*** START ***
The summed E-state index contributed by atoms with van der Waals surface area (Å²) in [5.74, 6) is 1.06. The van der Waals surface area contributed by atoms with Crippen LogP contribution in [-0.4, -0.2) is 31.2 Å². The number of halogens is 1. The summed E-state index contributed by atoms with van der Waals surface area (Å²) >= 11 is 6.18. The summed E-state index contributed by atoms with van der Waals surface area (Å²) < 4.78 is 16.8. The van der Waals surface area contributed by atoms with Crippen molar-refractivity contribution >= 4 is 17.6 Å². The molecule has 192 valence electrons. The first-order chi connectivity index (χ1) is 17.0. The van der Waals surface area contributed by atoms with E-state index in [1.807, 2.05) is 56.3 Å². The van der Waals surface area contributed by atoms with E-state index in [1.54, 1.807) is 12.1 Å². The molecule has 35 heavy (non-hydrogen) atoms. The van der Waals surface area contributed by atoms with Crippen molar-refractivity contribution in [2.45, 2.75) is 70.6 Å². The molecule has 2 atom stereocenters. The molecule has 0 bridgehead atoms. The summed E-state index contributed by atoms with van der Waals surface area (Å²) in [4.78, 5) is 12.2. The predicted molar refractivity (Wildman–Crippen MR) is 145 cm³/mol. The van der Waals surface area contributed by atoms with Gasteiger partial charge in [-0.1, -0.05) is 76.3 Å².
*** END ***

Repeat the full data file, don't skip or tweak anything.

The summed E-state index contributed by atoms with van der Waals surface area (Å²) in [5.74, 6) is 1.06. The van der Waals surface area contributed by atoms with Crippen LogP contribution in [-0.4, -0.2) is 31.2 Å². The number of halogens is 1. The summed E-state index contributed by atoms with van der Waals surface area (Å²) >= 11 is 6.18. The summed E-state index contributed by atoms with van der Waals surface area (Å²) < 4.78 is 16.8. The van der Waals surface area contributed by atoms with Crippen molar-refractivity contribution >= 4 is 17.6 Å². The molecule has 192 valence electrons. The first-order chi connectivity index (χ1) is 17.0. The van der Waals surface area contributed by atoms with E-state index in [1.807, 2.05) is 56.3 Å². The van der Waals surface area contributed by atoms with E-state index in [1.54, 1.807) is 12.1 Å². The molecule has 35 heavy (non-hydrogen) atoms. The van der Waals surface area contributed by atoms with Crippen molar-refractivity contribution in [2.45, 2.75) is 70.6 Å². The molecule has 2 atom stereocenters. The molecule has 0 bridgehead atoms. The summed E-state index contributed by atoms with van der Waals surface area (Å²) in [4.78, 5) is 12.2. The predicted molar refractivity (Wildman–Crippen MR) is 145 cm³/mol. The van der Waals surface area contributed by atoms with Gasteiger partial charge in [-0.1, -0.05) is 76.3 Å².